BOJ cautiously upbeat on recovery, signals policy pause
By Leika Kihara and Tetsushi Kajimoto TOKYO (Reuters) - The Bank of Japan signalled confidence the economy will emerge from the coronavirus pandemic's devastating blow and ruled out the risk of deflation, suggesting a pause in monetary easing after it delivered stimulus twice so far this year. But Governor Haruhiko Kuroda warned the outlook was highly uncertain and stressed the BOJ's readiness to loosen policy settings again if risks, such as a resurgence in infections, derails the fragile recovery. 'We expect the economy to recover gradually and steadily,' Kuroda told reporters on Wednesday.
By Leika Kihara and Tetsushi Kajimoto
TOKYO (Reuters) - The Bank of Japan signalled confidence the economy will emerge from the coronavirus pandemic's devastating blow and ruled out the risk of deflation, suggesting a pause in monetary easing after it delivered stimulus twice so far this year.
But Governor Haruhiko Kuroda warned the outlook was highly uncertain and stressed the BOJ's readiness to loosen policy settings again if risks, such as a resurgence in infections, derails the fragile recovery.
"We expect the economy to recover gradually and steadily," Kuroda told reporters on Wednesday.
"If further steps are needed, we of course won't hesitate to take additional easing steps. Options include an expansion in our lending facilities, as well as cuts in our short- and long-term interest rate targets."
Kuroda's remarks came after the BOJ maintained its short-term rate target at -0.1% and a pledge to cap 10-year government bond yields around zero, as widely expected.
It also made no changes to its asset-buying and lending programmes for easing corporate funding strains.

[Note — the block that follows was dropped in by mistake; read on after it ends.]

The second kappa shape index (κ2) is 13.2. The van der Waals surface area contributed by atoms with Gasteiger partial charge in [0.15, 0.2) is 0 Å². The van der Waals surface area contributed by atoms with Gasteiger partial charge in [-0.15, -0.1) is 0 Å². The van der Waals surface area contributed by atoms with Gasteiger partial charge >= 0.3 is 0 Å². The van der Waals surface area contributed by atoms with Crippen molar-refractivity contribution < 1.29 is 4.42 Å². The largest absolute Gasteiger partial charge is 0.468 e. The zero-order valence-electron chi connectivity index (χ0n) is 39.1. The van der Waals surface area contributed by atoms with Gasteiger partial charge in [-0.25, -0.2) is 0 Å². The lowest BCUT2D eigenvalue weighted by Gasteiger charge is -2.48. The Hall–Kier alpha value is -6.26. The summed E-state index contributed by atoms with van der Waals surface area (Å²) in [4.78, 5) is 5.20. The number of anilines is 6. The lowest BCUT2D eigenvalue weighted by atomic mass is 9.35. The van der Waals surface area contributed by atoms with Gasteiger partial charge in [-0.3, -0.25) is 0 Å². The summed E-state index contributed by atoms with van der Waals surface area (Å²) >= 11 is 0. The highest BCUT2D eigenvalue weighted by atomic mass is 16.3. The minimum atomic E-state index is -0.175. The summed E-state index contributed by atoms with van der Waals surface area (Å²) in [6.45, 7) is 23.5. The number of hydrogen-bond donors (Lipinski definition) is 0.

"There isn't any way for monetary policy to stimulate economic conditions right now. I don't think the BOJ can do anything at this stage apart from providing cash flow support so that (conditions) don't worsen further," said Atsushi Takeda, chief economist at Itochu Economic Research Institute.
In fresh quarterly forecasts, the BOJ expects the economy to shrink a median 4.7% in the current year ending in March, from a range of -5.0% to -3.0% projected in April, before expanding 3.3% the following year.
Consumer prices were forecast to fall 0.5% this year and stay well below its 2% target through early 2023.
BANK, PRICE WOES LOOM
The BOJ loosened policy in March and April focusing on steps to ease tight liquidity, such as boosting asset purchases and creating a lending scheme as the pandemic hurt jobs, spending and depressed business activity.
Businesses have re-opened after lockdown steps were lifted in late May. But Tokyo raised its alert for coronavirus infections on Wednesday after a spike in cases to record numbers in the capital, casting doubt on the economy's recovery prospects.
The BOJ, which has for years deployed aggressive monetary easing to reflate the economy, is seen having limited ammunition left to deal with the economic impact of the pandemic.
While Kuroda did not rule out rate cuts as among options if the BOJ were to ease, analysts warn that doing so could hurt commercial banks' profits and their ability to lend.
In a sign of its concern over financial stability, the BOJ warned in its quarterly report that prolonged pressure on financial institutions' profits could discourage them from lending and prod them to take on excessive risk in search for yields.
"If the pandemic is prolonged and exerts bigger-than-expected downward pressure on the economy, some companies may face not just liquidity problems but solvency problems. That may push up credit costs for banks," Kuroda said.
There was also uncertainty on how the pandemic could affect corporate price-setting behaviour, as firms are caught between cutting prices due to weak demand and passing on rising costs from supply constraints to consumers, the report said.
Kuroda conceded that inflation expectations were weak, but signalled confidence that conditions will improve ahead.
"It's true short-term inflation expectation gauges are falling, but those for long-term inflation expectations aren't falling much," he said.
"I don't think there is a risk Japan will slide into deflation, defined as sustained periods of price declines."
(Reporting by Leika Kihara and Tetsushi Kajimoto; Additional reporting by Kaori Kaneko and Daniel Leussink; Editing by Jacqueline Wong)
This story has not been edited by Firstpost staff and is generated by auto-feed.
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